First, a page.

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Crossing Continents Thursday, 27 April, 2000, 18:53 GMT 19:53 UK
Sexual revolution in Chile
The sumptuous 'Moroccan' rooms are the most popular offered by the 'love motel' Valdivia
By Bob Howard

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The Hotel Valdivia is one of the more unusual institutions in the Chilean capital, Santiago. Even when you are standing almost outside it, there's little indication of the forty exotic rooms inside: everything from a bedroom modelled on a Moroccan palace to one based on an African hut.

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The Valdivia is one of hundreds of 'love motels' found throughout Chile: and they're a wonderful metaphor for the Chilean approach to sex.

The 'love motels' are havens for those conducting illicit affairs, and for the thousands of young couples still living with their parents who are desperate for privacy. Yet while it may be couples who go in, it's always been seen as the woman's sole responsibility to care for the fruits of these encounters.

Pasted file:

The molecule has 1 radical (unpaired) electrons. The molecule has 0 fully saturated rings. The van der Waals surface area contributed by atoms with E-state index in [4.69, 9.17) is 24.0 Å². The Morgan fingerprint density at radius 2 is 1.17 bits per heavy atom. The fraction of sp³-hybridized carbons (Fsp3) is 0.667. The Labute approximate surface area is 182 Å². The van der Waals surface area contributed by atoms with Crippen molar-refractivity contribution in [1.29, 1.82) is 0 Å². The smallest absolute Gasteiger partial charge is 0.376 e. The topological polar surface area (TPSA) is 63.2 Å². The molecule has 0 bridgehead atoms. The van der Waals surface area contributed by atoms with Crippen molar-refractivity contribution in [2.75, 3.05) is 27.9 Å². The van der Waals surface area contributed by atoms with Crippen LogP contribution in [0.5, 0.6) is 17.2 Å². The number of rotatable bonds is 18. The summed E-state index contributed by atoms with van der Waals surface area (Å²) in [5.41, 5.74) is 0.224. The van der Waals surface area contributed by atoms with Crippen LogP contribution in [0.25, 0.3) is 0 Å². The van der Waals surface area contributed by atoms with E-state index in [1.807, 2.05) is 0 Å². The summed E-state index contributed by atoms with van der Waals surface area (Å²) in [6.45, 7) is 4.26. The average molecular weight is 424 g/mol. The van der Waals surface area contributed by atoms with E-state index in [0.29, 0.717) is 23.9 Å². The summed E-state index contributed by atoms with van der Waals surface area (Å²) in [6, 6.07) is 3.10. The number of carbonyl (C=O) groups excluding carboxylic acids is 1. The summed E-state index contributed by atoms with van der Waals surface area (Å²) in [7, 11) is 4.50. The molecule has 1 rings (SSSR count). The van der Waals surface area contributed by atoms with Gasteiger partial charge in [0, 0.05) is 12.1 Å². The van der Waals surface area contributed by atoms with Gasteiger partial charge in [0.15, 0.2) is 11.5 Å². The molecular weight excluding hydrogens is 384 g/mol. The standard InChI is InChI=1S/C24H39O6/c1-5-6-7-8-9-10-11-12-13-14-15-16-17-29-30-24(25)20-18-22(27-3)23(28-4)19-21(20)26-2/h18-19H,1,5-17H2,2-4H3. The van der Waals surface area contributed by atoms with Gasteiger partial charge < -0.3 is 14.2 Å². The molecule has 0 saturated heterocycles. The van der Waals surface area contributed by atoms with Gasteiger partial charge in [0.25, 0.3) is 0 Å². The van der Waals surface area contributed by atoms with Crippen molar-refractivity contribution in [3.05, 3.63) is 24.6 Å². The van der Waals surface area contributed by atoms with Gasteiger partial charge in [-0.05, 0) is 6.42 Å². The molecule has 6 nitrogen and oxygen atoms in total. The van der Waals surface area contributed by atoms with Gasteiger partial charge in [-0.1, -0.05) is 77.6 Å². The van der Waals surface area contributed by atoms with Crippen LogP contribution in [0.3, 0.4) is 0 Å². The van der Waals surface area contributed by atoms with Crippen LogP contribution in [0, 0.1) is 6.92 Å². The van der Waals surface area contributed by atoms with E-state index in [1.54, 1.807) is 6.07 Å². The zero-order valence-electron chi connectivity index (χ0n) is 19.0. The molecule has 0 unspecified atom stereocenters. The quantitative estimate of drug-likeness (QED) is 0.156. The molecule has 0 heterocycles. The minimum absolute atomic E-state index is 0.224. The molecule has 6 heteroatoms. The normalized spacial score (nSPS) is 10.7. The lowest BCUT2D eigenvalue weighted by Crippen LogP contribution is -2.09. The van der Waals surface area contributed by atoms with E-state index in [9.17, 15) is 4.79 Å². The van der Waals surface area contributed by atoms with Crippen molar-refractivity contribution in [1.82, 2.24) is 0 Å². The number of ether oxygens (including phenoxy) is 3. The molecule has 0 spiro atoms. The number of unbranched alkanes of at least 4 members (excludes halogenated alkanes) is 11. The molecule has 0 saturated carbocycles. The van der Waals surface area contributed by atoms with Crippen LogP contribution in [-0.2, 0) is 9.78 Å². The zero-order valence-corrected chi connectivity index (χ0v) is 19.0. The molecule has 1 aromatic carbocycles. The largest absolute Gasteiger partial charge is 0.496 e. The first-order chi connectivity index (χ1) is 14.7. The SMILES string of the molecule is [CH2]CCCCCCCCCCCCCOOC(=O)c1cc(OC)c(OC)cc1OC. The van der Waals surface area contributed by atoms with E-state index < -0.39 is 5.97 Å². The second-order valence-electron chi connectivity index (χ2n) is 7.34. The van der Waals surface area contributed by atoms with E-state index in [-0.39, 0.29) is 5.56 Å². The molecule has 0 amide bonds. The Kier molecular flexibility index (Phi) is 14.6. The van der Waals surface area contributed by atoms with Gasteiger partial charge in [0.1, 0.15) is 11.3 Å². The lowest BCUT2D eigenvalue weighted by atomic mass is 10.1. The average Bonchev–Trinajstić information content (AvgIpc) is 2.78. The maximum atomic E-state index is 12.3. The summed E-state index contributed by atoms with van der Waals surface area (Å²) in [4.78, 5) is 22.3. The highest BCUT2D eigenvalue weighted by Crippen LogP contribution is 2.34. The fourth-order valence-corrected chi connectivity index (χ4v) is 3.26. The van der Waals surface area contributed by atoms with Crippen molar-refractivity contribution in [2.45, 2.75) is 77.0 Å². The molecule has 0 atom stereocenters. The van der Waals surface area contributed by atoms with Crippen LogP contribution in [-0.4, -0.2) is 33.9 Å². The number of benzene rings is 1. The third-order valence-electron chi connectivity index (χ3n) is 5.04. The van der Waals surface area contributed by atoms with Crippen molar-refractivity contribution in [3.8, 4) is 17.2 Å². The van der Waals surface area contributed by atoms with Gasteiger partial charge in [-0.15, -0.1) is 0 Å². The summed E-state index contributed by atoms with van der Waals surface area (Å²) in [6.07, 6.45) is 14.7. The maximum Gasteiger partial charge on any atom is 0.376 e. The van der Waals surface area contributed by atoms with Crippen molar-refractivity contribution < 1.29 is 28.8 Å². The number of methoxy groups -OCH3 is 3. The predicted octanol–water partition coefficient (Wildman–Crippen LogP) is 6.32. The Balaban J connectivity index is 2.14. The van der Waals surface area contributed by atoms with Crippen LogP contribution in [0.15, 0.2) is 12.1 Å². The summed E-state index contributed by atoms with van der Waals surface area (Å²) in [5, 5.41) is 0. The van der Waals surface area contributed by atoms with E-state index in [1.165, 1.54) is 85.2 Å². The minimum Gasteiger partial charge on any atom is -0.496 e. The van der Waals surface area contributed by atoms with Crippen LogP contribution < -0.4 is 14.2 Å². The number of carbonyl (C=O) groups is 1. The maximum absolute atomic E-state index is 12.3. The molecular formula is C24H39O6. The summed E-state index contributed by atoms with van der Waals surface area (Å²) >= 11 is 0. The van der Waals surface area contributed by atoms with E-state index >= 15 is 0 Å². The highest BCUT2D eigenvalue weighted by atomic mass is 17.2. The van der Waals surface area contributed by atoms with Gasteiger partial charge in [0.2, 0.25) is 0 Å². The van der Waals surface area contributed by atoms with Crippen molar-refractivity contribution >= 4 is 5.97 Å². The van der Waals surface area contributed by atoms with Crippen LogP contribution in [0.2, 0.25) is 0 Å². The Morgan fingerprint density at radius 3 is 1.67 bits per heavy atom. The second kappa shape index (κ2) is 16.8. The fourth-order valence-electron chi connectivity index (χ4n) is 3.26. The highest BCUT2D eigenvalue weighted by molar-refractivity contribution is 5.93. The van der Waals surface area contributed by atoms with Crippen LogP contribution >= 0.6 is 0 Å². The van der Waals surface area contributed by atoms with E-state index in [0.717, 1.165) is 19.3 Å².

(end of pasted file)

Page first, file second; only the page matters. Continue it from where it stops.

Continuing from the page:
Today more than half of all children in Chile are born outside marriage, and until now men were free to simply abandon their girlfriends, leaving them literally holding the baby.

That was until the end of last year, when Congress passed an inheritance law which requires fathers to recognise their so-called 'illegitimate' children. Thousands of women are now preparing to take their former partners to court to prove their paternity. Lidia Casas is one the lawyers helping them to bring their cases.